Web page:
Given the expanding insights for therapeutics to address abnormal Aβ metabolism in AD, clear demonstration of the role of similar pathophysiologic properties in HAND could be of substantial importance. Previous reports2 are provocative, but incomplete since this article did not report Aβ40, which specifically remains normal when Aβ42 declines in AD.6 Specific reductions in CSF Aβ42 have been shown to be associated with brain amyloid deposition as evidenced by PET imaging of the amyloid-binding agent Pittsburgh Compound B.7 The interpretation of decreased levels of CSF Aβ42 as being due to possible AD processes would be different in the face of concomitant decreases in Aβ40. Further, the findings of the previous report2 regarding tau levels in HAND are at variance to several prior studies.8,9 In the present study, we compared CSF values of Aβ and tau within long-term infected HIV+ subjects with known cognitive status to age-matched HIV uninfected controls and patients diagnosed with mild dementia of the Alzheimer type (DAT).
CSF from clinically characterized HIV+ patients was obtained from both the National NeuroAIDS Tissue Consortium (NNTC) and from the Washington University in St. Louis cohort of the CNS Highly Activated Retroviral Therapy Effects Research (CHARTER) study. All subjects gave written informed consent under the direction of the local institutional review boards for human studies. For both cohort studies from which data were used, all subjects had neuropsychometric and neurologic examinations leading to classification of cognitive impairment. NNTC subjects were enrolled due to advanced HIV disease with anticipated imminent death. All 41 CSF samples from the NNTC cohort had HAND, either classified as HIV-associated dementia (HAD) (n = 11) or mild cognitive disorder (MCD) (n = 30), both of which require impaired performance on a broad neuropsychometric battery and evidence of functional impairment. Within the CHARTER cohort, an additional 8 subjects had HAND, with the rest (n = 21) having normal performance on concurrent neurologic examination and neuropsychometric testing. Diagnostic classification of HAND is not made in the face of serious comorbid conditions that might be alternative explanations for neurocognitive performance deficits.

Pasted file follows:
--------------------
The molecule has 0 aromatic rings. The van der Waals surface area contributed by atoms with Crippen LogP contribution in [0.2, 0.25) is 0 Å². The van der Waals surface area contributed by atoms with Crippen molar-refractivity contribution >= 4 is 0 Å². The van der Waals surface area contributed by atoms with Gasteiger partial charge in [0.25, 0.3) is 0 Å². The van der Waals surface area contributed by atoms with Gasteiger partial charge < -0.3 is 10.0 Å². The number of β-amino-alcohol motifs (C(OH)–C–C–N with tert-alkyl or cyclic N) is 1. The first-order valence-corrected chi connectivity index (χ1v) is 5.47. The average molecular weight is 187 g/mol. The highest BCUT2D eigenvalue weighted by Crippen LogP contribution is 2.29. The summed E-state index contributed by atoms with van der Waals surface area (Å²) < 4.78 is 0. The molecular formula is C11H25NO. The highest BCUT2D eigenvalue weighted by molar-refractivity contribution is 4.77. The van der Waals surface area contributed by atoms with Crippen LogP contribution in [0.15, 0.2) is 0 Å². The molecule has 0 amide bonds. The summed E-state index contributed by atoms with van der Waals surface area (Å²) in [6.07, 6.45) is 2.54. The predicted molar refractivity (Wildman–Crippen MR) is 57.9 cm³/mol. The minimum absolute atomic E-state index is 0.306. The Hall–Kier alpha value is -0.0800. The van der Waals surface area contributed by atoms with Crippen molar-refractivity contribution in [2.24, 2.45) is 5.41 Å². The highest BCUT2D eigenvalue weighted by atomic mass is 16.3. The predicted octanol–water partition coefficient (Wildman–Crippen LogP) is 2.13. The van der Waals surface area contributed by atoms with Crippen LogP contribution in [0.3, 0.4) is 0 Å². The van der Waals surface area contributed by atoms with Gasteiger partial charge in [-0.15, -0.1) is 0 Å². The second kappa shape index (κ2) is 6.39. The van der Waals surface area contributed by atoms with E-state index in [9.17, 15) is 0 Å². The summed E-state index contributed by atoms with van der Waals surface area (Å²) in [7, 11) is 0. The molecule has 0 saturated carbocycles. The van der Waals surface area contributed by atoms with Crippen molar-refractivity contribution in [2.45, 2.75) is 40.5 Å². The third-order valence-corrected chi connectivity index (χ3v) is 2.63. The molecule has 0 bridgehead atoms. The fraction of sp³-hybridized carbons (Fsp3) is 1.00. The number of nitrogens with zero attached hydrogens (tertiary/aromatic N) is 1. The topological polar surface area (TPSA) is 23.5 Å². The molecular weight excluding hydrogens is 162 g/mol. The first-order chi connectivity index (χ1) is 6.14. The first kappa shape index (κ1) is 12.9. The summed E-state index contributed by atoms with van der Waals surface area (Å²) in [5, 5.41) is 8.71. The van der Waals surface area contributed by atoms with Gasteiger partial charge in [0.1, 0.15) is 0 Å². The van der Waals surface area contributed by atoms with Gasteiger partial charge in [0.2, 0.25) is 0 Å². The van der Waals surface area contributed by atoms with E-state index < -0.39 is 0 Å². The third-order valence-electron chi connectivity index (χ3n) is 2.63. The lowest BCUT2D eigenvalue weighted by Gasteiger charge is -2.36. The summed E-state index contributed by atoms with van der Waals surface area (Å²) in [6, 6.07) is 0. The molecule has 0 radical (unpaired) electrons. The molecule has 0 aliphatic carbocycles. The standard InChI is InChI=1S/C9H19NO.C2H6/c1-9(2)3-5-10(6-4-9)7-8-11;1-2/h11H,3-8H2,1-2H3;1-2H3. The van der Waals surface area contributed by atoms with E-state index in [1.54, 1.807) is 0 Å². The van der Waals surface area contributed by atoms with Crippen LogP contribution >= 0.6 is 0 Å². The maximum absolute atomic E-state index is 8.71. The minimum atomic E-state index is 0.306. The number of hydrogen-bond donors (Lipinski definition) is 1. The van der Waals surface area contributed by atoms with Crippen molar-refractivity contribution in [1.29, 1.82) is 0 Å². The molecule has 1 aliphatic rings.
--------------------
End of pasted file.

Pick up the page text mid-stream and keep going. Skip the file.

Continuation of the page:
Controls were derived from a clinically well-characterized group of adults volunteering for evaluation at the Washington University Memory and Aging Project. Careful examination and testing was performed with participants categorized by the Clinical Dementia Rating (CDR) scale as unimpaired (CDR = 0) or having mild impairment that has a high correlation with histologic AD in subsequent neuropathologic examinations (CDR = 0.5).6